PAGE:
People mostly associate the chemical BPA with the current controversy over plastic water bottles used for water here in the United States. Bottled water is so popular, in fact, that this country goes through some 1,500 plastic bottles every second, with about 80% of them winding up in a landfill. The waste is bad enough, but the problem is compounded because these plastics contain Bisphenol A (BPA) a chemical compound known as a xenoestrogen which has been linked to cancer in many studies. And water bottles are not the only sources of contamination. Read on to find out more about 5 other potential BPA sources that many are not aware of.
Wine in general is touted for its many health benefits, especially red wine which has been linked to the promotion of cardiac health. However, consumers need to be aware that wine can be laced with BPA if it is fermented in vats with plastic liners or if it is put inside a the plastic containers that are used in boxed wine. Not all companies who make boxed wine are guilty of this, however, and if they are BPA-free, it will generally say so clearly on the label.
In one study with profoundly disturbing implications, researchers in Denmark found that all but one of the toilet paper samples studied contained xenoestrogens, and found that BPA concentrations in the toilet paper are so high that they deemed it to be an important source of xenoestrogen pollution in wastewater. The long-term consequences of BPA exposure to such delicate parts of the body certainly warrants further research, but in the meantime, finding toilet paper made from BPA-free material like bagasse is certainly a safe alternative.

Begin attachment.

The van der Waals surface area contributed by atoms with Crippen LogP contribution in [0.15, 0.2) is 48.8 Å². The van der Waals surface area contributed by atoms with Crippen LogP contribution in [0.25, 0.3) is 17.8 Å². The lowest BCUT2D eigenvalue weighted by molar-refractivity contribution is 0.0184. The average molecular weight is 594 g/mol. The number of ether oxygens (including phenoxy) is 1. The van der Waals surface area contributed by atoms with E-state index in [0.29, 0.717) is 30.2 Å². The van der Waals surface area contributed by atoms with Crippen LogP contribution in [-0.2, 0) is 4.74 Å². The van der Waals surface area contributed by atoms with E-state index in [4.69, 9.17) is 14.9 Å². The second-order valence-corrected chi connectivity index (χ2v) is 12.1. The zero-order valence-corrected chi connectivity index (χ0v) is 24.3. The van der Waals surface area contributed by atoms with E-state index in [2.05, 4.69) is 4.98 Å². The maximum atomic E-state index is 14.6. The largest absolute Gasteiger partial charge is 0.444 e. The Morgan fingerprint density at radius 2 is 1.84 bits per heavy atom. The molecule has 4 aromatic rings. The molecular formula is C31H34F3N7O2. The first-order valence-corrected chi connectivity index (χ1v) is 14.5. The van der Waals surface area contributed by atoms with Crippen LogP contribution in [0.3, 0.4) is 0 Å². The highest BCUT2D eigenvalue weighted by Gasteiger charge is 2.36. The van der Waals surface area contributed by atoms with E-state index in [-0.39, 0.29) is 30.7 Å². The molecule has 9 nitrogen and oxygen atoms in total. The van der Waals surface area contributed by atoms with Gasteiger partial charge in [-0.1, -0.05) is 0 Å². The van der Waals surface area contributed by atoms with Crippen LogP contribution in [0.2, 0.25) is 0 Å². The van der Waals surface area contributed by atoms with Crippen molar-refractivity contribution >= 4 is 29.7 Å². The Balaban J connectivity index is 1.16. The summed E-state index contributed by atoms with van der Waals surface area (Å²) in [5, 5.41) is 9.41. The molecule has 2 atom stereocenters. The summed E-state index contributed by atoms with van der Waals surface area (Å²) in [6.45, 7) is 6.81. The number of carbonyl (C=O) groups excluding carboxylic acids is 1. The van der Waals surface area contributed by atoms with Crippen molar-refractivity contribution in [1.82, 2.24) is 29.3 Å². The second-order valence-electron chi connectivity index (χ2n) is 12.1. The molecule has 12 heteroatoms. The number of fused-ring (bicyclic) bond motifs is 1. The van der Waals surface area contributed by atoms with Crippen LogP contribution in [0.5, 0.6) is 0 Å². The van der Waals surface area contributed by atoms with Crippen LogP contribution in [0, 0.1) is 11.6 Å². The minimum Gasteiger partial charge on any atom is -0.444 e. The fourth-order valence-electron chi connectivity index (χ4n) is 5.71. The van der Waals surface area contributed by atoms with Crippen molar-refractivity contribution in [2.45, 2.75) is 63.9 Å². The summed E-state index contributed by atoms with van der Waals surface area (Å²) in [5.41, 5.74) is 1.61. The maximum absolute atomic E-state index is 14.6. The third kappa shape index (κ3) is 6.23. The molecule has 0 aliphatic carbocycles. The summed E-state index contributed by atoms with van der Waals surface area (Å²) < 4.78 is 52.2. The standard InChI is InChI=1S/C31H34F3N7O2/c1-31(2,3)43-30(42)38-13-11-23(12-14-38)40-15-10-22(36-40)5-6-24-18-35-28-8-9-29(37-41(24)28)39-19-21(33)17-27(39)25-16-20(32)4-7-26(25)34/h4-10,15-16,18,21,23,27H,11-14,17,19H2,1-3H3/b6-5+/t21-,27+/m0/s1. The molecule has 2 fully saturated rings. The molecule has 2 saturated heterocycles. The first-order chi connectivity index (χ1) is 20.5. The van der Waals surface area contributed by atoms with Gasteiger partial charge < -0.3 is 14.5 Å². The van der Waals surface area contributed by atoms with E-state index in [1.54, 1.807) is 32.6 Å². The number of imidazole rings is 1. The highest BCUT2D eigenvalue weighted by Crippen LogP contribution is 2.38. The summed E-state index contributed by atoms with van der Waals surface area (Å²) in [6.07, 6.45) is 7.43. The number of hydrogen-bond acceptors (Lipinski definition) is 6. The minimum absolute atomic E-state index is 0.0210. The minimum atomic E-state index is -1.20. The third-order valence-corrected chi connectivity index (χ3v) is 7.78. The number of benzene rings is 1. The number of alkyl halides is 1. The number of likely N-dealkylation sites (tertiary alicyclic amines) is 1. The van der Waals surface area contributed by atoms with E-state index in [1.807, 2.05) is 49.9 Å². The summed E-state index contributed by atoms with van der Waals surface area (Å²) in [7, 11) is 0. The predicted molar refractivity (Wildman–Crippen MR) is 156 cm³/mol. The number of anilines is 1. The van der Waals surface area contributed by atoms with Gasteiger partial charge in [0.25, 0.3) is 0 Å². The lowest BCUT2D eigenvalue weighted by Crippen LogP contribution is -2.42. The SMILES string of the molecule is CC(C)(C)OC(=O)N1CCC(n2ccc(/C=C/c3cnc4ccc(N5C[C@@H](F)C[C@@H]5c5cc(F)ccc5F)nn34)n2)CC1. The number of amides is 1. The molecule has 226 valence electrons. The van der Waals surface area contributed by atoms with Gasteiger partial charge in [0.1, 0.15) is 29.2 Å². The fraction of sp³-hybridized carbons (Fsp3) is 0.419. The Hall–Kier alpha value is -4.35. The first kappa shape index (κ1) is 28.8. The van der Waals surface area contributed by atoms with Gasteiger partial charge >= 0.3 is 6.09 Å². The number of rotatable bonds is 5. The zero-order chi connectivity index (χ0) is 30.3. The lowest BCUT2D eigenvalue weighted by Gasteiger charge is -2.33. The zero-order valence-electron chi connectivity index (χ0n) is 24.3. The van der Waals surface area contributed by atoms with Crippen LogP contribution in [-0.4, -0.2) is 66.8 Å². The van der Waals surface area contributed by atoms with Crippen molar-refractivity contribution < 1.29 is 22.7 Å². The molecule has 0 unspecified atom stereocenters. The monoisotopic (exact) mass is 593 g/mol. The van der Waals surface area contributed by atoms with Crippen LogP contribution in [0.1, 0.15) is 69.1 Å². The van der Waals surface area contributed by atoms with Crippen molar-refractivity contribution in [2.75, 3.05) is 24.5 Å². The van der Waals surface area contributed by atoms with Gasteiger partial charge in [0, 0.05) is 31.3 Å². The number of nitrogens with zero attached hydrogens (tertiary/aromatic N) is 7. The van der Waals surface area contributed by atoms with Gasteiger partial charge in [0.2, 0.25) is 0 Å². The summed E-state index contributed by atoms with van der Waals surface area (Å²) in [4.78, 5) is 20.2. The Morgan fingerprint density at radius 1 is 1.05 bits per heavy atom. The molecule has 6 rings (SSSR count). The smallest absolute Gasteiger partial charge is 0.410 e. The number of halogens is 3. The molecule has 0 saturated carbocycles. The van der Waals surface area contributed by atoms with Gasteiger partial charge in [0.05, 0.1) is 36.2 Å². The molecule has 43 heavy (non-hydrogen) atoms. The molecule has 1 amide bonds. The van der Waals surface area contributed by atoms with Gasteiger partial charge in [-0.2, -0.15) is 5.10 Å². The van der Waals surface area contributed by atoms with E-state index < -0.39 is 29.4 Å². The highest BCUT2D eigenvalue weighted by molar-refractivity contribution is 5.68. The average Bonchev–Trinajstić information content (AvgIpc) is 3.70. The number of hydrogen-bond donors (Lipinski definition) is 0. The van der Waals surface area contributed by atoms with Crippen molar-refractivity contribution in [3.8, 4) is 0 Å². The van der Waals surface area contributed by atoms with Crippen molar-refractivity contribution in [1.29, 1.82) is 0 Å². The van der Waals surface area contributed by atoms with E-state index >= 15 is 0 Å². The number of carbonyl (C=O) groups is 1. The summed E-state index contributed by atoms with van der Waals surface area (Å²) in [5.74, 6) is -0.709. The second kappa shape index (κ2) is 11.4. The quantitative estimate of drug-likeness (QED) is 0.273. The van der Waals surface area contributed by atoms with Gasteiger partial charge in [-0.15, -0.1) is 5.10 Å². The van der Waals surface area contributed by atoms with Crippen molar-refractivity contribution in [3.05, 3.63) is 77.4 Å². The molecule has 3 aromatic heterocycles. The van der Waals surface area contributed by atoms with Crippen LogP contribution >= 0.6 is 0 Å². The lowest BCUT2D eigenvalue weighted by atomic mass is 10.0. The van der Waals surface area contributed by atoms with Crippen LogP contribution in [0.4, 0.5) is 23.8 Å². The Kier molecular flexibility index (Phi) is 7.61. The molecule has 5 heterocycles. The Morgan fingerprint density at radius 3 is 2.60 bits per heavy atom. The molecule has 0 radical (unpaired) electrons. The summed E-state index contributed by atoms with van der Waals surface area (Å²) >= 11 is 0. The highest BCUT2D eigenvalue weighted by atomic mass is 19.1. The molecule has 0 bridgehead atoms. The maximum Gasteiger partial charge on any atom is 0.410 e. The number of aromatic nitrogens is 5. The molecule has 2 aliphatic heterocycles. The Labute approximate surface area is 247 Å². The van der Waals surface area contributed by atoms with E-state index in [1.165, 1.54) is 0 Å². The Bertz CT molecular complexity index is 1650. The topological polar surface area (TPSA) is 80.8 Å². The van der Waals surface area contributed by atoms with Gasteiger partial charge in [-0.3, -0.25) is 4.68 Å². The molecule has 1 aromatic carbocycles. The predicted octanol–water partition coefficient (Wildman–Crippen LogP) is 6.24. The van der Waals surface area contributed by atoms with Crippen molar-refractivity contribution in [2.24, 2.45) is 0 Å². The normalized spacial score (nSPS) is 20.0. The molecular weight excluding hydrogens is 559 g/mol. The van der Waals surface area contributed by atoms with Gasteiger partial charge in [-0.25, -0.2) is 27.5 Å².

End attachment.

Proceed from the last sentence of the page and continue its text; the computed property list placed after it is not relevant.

Researchers from the Mt. Sinai medical school in New York conducted studies on the sealants which dentists use to protect tooth damage and found that when these sealants are exposed to saliva, they can metabolize into BPA. The BPA can remain in the mouth for several hours after the dental procedure, but further studies should be done to determine what, if any, long-term health risks are associated with this.
Cash register receipts do not strike most consumers as being even remotely harmful, but after a study of BPA, the Environmental Working Group found that nearly 40% of receipts tested were on heat-activated paper and averaged around 3% BPA by weight. Damp laboratory paper was used in a “wipe test” and was able to easily pick up BPA from the coating on the receipts. This means it would likely be transmitted through casual human contact.
Another common source of BPA that many people may not be aware of is canned goods. In 2009, for instance, tests conducted on a number of common canned food products, including popular items like tuna, green beans, juice and soups, found that almost all of the 19 foods tested contained some level of BPA, and this was true for organic and nonorganic products, as well as for those labelled “BPA-free”.
In short, BPA is common in many more products than many consumers realize. It can, in fact, be hidden even in many of the common products listed above.
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